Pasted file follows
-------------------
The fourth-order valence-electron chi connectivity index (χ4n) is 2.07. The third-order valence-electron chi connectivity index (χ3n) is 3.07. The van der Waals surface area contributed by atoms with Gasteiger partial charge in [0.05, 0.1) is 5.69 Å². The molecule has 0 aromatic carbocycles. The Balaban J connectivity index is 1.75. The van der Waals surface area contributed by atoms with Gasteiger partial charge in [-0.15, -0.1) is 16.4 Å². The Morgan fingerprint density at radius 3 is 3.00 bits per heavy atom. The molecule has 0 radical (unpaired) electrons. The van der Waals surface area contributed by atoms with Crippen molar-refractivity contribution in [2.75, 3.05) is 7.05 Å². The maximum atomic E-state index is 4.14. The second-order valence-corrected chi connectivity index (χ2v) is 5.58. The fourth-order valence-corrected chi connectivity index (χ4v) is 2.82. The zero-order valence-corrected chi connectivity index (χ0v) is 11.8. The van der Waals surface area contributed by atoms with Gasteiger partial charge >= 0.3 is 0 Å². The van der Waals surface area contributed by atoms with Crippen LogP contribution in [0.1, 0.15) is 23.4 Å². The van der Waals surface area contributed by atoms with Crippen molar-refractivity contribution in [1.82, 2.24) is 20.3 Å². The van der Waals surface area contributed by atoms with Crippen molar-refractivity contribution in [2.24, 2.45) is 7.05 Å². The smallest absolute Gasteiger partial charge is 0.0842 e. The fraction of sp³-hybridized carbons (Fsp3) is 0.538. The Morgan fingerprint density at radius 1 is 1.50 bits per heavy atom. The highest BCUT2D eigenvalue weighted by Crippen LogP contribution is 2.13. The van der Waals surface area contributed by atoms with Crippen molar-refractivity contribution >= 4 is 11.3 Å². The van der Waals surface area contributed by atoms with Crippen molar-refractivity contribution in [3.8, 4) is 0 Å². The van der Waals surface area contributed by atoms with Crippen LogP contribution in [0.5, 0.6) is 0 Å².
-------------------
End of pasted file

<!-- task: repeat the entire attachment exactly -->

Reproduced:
The fourth-order valence-electron chi connectivity index (χ4n) is 2.07. The third-order valence-electron chi connectivity index (χ3n) is 3.07. The van der Waals surface area contributed by atoms with Gasteiger partial charge in [0.05, 0.1) is 5.69 Å². The molecule has 0 aromatic carbocycles. The Balaban J connectivity index is 1.75. The van der Waals surface area contributed by atoms with Gasteiger partial charge in [-0.15, -0.1) is 16.4 Å². The Morgan fingerprint density at radius 3 is 3.00 bits per heavy atom. The molecule has 0 radical (unpaired) electrons. The van der Waals surface area contributed by atoms with Crippen molar-refractivity contribution in [2.75, 3.05) is 7.05 Å². The maximum atomic E-state index is 4.14. The second-order valence-corrected chi connectivity index (χ2v) is 5.58. The fourth-order valence-corrected chi connectivity index (χ4v) is 2.82. The zero-order valence-corrected chi connectivity index (χ0v) is 11.8. The van der Waals surface area contributed by atoms with Gasteiger partial charge >= 0.3 is 0 Å². The van der Waals surface area contributed by atoms with Crippen LogP contribution in [0.1, 0.15) is 23.4 Å². The van der Waals surface area contributed by atoms with Crippen molar-refractivity contribution in [1.82, 2.24) is 20.3 Å². The van der Waals surface area contributed by atoms with Crippen molar-refractivity contribution in [2.24, 2.45) is 7.05 Å². The smallest absolute Gasteiger partial charge is 0.0842 e. The fraction of sp³-hybridized carbons (Fsp3) is 0.538. The Morgan fingerprint density at radius 1 is 1.50 bits per heavy atom. The highest BCUT2D eigenvalue weighted by Crippen LogP contribution is 2.13. The van der Waals surface area contributed by atoms with Crippen molar-refractivity contribution >= 4 is 11.3 Å². The van der Waals surface area contributed by atoms with Crippen molar-refractivity contribution in [3.8, 4) is 0 Å². The van der Waals surface area contributed by atoms with Crippen LogP contribution in [0.5, 0.6) is 0 Å².